Bloomberg gets creative with Occupy evictions
Fear of a backlash from the thousands of bodies making up the movement, however, is causing officials to consider out-of-the –ordinary methods of evicting occupies from the parks and plazas across America.
New Yorkers might want to lace up their boots as forecasters predict the first snowfall of the season in the Big Apple this year to occur over this weekend. Occupy Wall Street protesters in Zuccotti Park can perhaps best prepare themselves for the wintery weather, though, by readying for all out war.
With snow scheduled to land in the hub of the now-international Occupy movement on Saturday, demonstrators in New York City are rearing to take on Mother Nature and are ready to go. As climate conditions begin to worsen, however, Mayor Michael Bloomberg is upping the ante himself by ordering the removal of all electrical generators from the Lower Manhattan park that has been the home of the protesters for six weeks now.
With nothing but body warmth, blankets and sheer ingenuity to protect the protesters from hypothermia (and maybe most important to them — giving in), the determination of demonstrators is about to be tested to the fullest as Jack Frost feels like dropping by to say hi.
The big move that Mayor Bloomberg just revealed might be only of interest to those camping out in Zuccotti, but it’s just one in a series of recent initiatives from big-wigs across the US who are sidestepping permits and peace-abiding protesters by finding fresh new ways to put a damper on their demonstrations.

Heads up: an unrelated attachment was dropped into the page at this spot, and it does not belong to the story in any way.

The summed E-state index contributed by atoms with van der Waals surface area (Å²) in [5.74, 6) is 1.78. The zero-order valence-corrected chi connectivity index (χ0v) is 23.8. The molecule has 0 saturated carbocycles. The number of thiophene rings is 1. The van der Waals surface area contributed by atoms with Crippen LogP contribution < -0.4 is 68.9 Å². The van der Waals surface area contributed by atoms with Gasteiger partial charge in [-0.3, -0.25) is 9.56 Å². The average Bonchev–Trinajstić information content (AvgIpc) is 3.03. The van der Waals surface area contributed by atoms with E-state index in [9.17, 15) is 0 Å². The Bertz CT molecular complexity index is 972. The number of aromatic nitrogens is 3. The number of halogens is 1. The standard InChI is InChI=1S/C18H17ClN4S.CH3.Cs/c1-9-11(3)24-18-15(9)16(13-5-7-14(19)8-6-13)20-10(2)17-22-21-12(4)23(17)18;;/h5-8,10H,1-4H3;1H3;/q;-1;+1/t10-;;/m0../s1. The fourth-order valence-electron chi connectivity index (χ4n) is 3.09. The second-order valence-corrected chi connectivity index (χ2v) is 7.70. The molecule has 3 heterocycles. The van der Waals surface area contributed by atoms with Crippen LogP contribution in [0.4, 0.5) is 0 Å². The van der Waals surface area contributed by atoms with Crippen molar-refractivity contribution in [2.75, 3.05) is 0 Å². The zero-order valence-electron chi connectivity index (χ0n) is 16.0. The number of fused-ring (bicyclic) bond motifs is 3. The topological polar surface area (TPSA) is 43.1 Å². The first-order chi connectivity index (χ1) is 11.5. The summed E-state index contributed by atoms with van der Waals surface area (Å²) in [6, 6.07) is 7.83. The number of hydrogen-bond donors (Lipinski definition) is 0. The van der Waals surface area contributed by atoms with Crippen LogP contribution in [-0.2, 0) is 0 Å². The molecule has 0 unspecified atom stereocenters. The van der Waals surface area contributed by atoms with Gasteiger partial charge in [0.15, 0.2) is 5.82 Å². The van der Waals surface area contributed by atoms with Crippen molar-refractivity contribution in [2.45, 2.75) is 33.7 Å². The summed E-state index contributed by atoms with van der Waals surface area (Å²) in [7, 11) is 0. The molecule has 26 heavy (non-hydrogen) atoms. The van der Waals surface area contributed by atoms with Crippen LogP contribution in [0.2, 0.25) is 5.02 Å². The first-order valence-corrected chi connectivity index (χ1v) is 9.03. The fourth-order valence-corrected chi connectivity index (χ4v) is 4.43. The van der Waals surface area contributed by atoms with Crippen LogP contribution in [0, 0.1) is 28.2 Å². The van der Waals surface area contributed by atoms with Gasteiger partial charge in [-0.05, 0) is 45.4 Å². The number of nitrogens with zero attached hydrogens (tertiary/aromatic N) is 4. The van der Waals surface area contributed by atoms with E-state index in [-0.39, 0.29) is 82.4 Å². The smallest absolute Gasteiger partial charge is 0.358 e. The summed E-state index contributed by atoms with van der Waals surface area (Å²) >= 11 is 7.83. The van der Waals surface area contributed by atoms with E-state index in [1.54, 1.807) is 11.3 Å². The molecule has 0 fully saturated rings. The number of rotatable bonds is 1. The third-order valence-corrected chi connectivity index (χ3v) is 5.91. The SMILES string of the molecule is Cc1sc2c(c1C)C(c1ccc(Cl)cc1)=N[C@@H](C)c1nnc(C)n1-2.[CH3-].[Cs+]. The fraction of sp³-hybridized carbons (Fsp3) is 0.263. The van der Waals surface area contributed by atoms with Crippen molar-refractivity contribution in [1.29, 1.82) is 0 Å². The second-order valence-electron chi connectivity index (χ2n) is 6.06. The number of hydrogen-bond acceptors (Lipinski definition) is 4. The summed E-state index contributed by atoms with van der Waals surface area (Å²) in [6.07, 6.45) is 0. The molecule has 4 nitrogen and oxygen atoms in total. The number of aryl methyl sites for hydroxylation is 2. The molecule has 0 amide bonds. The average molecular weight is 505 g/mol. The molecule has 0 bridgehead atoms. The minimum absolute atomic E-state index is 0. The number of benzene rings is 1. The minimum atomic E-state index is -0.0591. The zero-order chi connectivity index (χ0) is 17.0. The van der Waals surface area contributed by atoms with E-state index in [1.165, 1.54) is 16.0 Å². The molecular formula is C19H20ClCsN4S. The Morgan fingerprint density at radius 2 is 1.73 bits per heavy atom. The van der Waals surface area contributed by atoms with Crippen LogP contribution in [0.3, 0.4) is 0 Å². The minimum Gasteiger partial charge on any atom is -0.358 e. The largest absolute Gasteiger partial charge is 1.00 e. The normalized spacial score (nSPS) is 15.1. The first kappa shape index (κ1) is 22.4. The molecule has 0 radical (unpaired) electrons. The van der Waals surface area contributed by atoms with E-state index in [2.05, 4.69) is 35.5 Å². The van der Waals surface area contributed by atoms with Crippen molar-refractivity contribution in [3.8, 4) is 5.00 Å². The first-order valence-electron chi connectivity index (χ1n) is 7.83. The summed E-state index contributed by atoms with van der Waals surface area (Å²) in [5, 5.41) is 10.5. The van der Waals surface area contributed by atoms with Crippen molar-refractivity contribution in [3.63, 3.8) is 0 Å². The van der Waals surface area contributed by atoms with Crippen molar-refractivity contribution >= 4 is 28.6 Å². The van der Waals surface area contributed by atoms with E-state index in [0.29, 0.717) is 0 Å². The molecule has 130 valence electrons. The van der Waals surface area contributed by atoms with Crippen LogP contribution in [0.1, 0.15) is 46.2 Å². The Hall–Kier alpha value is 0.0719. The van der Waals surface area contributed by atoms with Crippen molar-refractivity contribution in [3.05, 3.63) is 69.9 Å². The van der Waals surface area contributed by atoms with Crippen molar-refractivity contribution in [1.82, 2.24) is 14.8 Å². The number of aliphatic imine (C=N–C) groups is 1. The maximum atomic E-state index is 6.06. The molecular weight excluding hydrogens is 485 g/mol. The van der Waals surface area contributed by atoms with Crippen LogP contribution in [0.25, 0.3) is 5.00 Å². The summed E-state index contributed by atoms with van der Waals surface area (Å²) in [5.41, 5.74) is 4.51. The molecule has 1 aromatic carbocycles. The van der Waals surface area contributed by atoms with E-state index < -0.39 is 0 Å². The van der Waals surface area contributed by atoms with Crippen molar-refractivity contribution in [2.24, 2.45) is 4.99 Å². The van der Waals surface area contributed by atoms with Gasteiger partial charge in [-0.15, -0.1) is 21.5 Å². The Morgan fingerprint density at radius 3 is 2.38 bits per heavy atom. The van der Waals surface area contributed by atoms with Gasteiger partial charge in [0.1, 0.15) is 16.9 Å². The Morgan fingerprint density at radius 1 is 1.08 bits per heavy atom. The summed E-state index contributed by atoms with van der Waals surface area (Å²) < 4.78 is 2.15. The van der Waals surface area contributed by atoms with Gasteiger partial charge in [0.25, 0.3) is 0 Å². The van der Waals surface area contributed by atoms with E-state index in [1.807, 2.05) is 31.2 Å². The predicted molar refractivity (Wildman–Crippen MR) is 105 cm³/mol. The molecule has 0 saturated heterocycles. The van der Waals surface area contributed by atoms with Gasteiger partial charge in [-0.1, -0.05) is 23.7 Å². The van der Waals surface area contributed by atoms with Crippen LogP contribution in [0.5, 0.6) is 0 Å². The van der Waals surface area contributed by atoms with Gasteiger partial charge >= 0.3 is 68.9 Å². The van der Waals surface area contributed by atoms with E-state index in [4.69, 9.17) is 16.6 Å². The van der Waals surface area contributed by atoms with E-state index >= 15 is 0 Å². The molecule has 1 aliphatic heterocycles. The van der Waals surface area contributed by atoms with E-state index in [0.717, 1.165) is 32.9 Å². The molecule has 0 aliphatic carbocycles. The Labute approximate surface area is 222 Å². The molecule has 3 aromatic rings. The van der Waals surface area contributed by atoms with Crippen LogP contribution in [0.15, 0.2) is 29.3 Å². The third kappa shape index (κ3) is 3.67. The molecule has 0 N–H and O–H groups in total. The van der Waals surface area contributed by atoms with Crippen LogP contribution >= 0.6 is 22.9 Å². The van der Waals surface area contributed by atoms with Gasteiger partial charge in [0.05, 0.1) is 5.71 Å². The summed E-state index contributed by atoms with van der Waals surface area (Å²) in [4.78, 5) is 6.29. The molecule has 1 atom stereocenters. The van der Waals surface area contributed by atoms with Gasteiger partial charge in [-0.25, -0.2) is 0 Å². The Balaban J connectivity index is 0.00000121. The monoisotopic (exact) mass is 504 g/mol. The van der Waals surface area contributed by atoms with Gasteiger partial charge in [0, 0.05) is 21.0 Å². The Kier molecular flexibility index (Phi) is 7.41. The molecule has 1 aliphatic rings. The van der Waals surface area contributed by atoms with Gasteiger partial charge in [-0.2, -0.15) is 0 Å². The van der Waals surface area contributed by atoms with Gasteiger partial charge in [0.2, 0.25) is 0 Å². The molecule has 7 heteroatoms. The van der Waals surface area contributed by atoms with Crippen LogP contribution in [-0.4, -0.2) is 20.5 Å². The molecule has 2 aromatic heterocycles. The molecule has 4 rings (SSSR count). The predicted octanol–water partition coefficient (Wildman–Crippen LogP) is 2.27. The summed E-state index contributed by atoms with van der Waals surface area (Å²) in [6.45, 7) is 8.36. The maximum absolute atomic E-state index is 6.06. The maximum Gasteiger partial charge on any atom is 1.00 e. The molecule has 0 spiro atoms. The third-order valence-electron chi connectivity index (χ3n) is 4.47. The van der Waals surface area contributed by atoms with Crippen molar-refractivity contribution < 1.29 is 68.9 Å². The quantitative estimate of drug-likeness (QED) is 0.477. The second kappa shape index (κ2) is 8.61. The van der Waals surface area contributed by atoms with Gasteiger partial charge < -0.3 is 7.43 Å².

In Nashville, Tennessee early Friday, police made around 30 arrests near the state Capitol as they cracked down on Music City’s localized Occupy Wall Street offshoot. The eviction, one of many to occur this week alone, was to be expected. Even if, that is, it was illegal.
Cops began to evict protesters from Nashville around 3 a.m. this morning, citing a newly enacted state law that would prevent occupiers from camping overnight. Hours later, however, a night county judge refused to sign the warrants for their eviction as the charges — which were never authorized — became null.
When demonstrators returned to their camp in downtown Nashville later in the morning though, their tents were long gone and police stood guard over the site.
Katy Savage, a protester previously occupying the park, tells The New York Times that the arrests of the dozens that have since been freed were “disgusted and disappointed.”
Elsewhere across the country, the adding up of arrest — authorized or not — isn’t the biggest cause for concern. It’s the logistics of how participants will make it through the winter.
In Denver, Colorado, protesters are prohibited from erecting tents now. Even a mile above sea level and experiencing wet snow already, demonstrators continue to occupy a city park. In Boston, the site of mass, brutal arrest earlier this month, around $35,000 has been raised already towards winterizing the encampment where space-heaters are shunned by authorities. Snow is also expected to fall in Buffalo, New York this weekend for the first time this season, where late October is often the venue for blizzard-like conditions. Still, Niagara Square outside of Buffalo’s City Hall building remains the site of a local encampment and on Wednesday protesters rallied through the park with the battle-cry of “Through rain, through snow, Occupy Buffalo!"
Optimism aside, from Buffalo to Boulder, Chicago to Denver, New York to DC and all wintery points in-between, protesters are gearing up for a weekend which is sure to test the endurance of thousands of participants in local Occupy Wall Street offshoots across the country.
Arrests have been big and burdensome ever since the first week. Now, however, will be the real test. As officials like Bloomberg and other mayors and politicians find ways to circumvent permits and try to take down the movement with the help of the weather, many demonstrators say they don’t plan to go anywhere.
As Dwayne Hudson from Occupy Denver tells the Associated Press, “I'm sure the mountains of Afghanistan get pretty cold."
“This,” says Hudson, “is like war.”